TrES-2b (or Kepler-1b) is an extrasolar planet orbiting the star GSC 03549-02811 located 750 light years away from the Solar System. The planet has been identified in 2011 as the darkest known exoplanet, reflecting less than 1% of any light that hits it. The planet's mass and radius indicate that it is a gas giant with a bulk composition similar to that of Jupiter. Unlike Jupiter, but similar to many planets detected around other stars, TrES-2b is located very close to its star, and belongs to the class of planets known as hot Jupiters. This system was within the field of view of the Kepler spacecraft.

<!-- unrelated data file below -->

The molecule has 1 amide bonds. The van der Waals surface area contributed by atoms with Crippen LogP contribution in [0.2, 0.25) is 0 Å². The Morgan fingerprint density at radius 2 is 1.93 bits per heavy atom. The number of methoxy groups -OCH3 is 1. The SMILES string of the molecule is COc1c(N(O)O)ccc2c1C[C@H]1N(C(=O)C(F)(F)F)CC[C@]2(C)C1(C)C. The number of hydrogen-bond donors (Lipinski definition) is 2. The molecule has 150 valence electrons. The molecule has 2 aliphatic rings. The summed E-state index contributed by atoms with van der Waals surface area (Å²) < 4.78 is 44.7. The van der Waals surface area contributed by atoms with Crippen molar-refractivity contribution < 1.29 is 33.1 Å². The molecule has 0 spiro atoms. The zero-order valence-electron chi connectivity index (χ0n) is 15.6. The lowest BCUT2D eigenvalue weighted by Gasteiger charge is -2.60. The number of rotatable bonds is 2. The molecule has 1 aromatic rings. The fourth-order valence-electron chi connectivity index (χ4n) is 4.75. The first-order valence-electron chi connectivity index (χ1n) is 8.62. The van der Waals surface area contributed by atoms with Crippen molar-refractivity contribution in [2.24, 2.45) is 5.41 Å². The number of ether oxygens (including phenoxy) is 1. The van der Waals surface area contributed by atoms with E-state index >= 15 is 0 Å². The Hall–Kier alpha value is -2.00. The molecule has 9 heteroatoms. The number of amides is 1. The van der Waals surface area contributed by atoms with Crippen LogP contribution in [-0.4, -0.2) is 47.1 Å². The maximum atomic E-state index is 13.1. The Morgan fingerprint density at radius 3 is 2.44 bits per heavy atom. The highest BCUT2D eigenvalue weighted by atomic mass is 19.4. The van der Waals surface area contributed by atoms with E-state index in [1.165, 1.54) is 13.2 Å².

This planet continues to be studied by other projects and the parameters are being improved continuously. A 2007 study improved stellar and planetary parameters.A 2008 study concluded that the TrES-2 system is abinary star system. This has a significant effect on the values for the stellar and the planetary parameters.TrES-2b was discovered on August 21, 2006 by the Trans-Atlantic Exoplanet Survey (TrES) by detecting the transit of the planet across its parent star using Sleuth (Palomar Observatory, California) and PSST (Lowell Observatory, Arizona), part of the TrES network of 10–cm telescopes. The discovery was confirmed by the W. M. Keck Observatory on September 8, 2006, by measuring the radial velocity of the star that hosts TrES-2b.In August 2008 more details of the relationship between the parent star and the orbit of the planet were published. The orbit was determined to be tilted by −9±12° from the stellar equator. The orbital direction was determined to be in the same direction as the star's rotation (prograde).